Gypsies in India

We regularly join “photowalks” here in Chennai, and were surprised to hear we were going to visit a “gypsy colony.”  A bit of googling informed me that the “Roma” people speak a language closely related to Hindi, and are thought to originate somewhere in or near India.


Here they are not known as Roma people; they have many names, but in Tamil Nadu are often referred to as Narikuravar.  They are described as tribal forest people who were denied entry into the forests to engage in hunting, and were therefore forced to find other ways to earn a living.

Gypsy colony

Southern Chennai is home to a colony of Narikuravar people. One among our group had visited once before to take pictures, and was immediately surrounded by a group of kids when he began handing out prints from his previous visit.

Passing Out Photos

For the next half hour, anyone carrying a camera was the most popular person in the neighborhood. Many people had kittens and puppies in their homes, and many of the kids quickly figured out that the best way to guarantee someone would take their picture was to be holding the cutest kitten or puppy they could find. The kittens weren’t always happy about this…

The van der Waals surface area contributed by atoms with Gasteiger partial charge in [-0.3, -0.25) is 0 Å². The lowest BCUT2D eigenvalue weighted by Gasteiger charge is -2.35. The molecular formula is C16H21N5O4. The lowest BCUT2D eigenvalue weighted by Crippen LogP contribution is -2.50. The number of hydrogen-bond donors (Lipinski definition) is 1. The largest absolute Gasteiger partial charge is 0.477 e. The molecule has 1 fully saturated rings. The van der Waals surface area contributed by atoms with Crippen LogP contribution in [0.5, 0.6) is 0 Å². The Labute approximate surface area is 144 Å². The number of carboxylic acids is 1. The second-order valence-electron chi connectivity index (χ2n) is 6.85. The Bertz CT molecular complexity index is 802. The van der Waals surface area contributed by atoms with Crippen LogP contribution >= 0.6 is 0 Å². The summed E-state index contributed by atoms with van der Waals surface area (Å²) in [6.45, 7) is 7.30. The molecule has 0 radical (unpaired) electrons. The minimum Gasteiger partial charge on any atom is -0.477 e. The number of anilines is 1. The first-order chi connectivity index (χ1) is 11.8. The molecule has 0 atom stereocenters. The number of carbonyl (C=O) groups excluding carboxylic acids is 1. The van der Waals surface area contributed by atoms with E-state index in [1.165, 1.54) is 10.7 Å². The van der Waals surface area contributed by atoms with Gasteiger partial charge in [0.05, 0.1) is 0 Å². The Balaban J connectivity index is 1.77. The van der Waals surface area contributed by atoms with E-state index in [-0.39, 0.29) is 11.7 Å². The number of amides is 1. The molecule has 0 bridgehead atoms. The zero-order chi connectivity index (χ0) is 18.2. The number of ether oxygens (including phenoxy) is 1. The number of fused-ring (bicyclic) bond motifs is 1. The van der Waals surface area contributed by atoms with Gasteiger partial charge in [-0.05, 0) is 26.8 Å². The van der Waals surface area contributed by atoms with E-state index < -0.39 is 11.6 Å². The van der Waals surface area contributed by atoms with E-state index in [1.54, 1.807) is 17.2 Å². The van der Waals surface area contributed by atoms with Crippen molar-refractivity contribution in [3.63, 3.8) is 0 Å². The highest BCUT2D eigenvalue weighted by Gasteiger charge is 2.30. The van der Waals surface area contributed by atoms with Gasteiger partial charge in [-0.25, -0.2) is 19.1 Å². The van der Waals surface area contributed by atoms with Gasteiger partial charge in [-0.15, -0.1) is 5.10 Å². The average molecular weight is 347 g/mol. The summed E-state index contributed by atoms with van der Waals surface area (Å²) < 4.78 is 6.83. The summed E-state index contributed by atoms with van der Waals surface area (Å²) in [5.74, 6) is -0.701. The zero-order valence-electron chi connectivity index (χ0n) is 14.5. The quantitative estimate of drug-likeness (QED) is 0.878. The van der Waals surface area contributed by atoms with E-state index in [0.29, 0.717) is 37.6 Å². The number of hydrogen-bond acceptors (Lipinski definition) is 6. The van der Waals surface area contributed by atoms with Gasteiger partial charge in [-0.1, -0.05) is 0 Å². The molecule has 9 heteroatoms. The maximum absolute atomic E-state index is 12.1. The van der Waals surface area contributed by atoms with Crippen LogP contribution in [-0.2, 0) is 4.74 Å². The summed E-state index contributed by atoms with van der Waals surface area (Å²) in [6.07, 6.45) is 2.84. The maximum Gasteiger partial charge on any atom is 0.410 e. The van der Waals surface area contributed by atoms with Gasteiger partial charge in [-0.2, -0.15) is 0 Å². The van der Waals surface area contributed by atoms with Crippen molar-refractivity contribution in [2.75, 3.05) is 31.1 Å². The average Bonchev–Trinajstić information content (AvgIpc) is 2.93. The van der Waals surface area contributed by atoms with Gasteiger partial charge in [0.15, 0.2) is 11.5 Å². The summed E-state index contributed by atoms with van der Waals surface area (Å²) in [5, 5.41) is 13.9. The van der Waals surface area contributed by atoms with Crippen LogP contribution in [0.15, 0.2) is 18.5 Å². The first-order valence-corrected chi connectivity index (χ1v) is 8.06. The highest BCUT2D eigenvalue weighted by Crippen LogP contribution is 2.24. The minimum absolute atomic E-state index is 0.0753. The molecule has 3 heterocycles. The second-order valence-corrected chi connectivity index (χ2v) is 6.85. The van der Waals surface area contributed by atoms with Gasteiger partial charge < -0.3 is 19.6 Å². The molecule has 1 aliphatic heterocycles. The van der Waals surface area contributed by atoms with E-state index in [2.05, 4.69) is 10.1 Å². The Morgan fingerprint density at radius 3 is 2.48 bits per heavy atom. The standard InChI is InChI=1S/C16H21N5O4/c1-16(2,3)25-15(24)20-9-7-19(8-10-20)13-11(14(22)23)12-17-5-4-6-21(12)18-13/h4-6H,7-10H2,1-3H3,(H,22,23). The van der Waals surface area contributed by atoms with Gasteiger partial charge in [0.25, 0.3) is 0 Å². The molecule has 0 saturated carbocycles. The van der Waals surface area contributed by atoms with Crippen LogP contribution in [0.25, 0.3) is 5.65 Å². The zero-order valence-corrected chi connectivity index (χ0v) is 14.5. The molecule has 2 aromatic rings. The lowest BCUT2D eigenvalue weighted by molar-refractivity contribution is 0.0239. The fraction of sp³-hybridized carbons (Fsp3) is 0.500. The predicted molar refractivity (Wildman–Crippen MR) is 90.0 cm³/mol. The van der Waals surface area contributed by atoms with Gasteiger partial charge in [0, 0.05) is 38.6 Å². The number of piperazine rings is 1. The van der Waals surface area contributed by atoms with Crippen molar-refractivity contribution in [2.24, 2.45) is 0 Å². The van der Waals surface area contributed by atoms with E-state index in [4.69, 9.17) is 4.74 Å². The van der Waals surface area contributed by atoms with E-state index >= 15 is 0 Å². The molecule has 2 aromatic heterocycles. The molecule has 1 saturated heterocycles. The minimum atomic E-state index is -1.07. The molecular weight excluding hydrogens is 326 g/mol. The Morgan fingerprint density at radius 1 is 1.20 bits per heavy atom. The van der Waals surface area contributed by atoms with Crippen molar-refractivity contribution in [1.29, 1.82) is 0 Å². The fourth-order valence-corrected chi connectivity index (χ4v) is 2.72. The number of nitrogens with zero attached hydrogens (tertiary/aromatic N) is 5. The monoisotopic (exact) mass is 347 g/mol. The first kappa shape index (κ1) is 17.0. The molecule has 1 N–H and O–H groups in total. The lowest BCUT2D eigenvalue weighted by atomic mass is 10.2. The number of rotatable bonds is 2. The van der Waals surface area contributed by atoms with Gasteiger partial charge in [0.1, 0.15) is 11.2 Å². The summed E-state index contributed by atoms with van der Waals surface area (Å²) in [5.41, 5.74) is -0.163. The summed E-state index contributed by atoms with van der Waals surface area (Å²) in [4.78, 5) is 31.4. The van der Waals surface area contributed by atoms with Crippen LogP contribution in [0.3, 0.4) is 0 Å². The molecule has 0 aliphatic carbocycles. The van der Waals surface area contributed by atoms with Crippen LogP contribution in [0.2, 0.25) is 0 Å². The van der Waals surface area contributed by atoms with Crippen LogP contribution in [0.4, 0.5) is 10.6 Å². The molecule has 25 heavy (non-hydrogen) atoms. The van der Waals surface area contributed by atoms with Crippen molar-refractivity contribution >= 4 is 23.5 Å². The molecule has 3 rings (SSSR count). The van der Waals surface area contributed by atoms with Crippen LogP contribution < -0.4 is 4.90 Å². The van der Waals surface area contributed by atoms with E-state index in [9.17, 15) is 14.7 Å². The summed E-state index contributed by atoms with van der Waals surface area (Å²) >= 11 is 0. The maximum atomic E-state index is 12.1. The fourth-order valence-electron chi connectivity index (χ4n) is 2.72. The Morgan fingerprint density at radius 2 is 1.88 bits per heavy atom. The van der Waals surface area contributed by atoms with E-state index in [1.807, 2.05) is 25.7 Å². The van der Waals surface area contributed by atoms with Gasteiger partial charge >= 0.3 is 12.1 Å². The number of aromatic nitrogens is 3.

See My Cat


Photographers like babies, too!


I was carrying a film camera, and so had to be pickier than most. I couldn’t remember what kind of film was in the camera – I thought it might be black and white. As it turned out, however, it was slide film. I actually don’t have the chemicals (or knowledge) to process slide film, and had bought it to use experimentally. I had thought maybe architecture – old buildings or sculptures would look cool, not people, necessarily. But I do think the color cast is an interesting effect.

Visit to the Tailor


Toward the end of the roll, I asked this girl for a few close-up shots. I reached the end of the roll just as her younger friends asked if I could also snap their photo, and tried to explain the difference between my camera and probably every other camera they had ever seen. Finally I had to rewind the roll, pop open the camera, and show them where the photos were “hidden.”


We’ll definitely get the photos printed and deliver them as soon as we get a chance. It’s difficult to find detailed materials online, but you can learn a bit more about the Narikurava here and here.

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